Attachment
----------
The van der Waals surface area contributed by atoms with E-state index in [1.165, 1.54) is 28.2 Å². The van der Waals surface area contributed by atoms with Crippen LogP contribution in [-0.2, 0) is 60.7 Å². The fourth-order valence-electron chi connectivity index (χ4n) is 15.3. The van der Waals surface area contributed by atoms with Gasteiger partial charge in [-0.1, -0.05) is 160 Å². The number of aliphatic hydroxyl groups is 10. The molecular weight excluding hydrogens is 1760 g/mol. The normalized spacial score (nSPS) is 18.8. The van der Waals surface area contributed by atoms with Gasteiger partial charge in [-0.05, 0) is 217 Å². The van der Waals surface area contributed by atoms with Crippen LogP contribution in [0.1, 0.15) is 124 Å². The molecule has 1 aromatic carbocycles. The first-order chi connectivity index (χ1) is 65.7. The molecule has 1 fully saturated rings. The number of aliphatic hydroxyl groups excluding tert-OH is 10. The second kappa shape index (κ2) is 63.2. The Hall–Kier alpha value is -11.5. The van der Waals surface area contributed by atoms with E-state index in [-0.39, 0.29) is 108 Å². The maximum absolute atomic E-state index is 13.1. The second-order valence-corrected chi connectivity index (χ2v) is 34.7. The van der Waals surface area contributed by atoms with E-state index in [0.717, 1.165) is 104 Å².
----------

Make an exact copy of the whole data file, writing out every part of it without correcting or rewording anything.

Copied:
The van der Waals surface area contributed by atoms with E-state index in [1.165, 1.54) is 28.2 Å². The van der Waals surface area contributed by atoms with Crippen LogP contribution in [-0.2, 0) is 60.7 Å². The fourth-order valence-electron chi connectivity index (χ4n) is 15.3. The van der Waals surface area contributed by atoms with Gasteiger partial charge in [-0.1, -0.05) is 160 Å². The number of aliphatic hydroxyl groups is 10. The molecular weight excluding hydrogens is 1760 g/mol. The normalized spacial score (nSPS) is 18.8. The van der Waals surface area contributed by atoms with Gasteiger partial charge in [-0.05, 0) is 217 Å². The van der Waals surface area contributed by atoms with Crippen LogP contribution in [0.1, 0.15) is 124 Å². The molecule has 1 aromatic carbocycles. The first-order chi connectivity index (χ1) is 65.7. The molecule has 1 fully saturated rings. The number of aliphatic hydroxyl groups excluding tert-OH is 10. The second kappa shape index (κ2) is 63.2. The Hall–Kier alpha value is -11.5. The van der Waals surface area contributed by atoms with E-state index in [-0.39, 0.29) is 108 Å². The maximum absolute atomic E-state index is 13.1. The second-order valence-corrected chi connectivity index (χ2v) is 34.7. The van der Waals surface area contributed by atoms with E-state index in [0.717, 1.165) is 104 Å².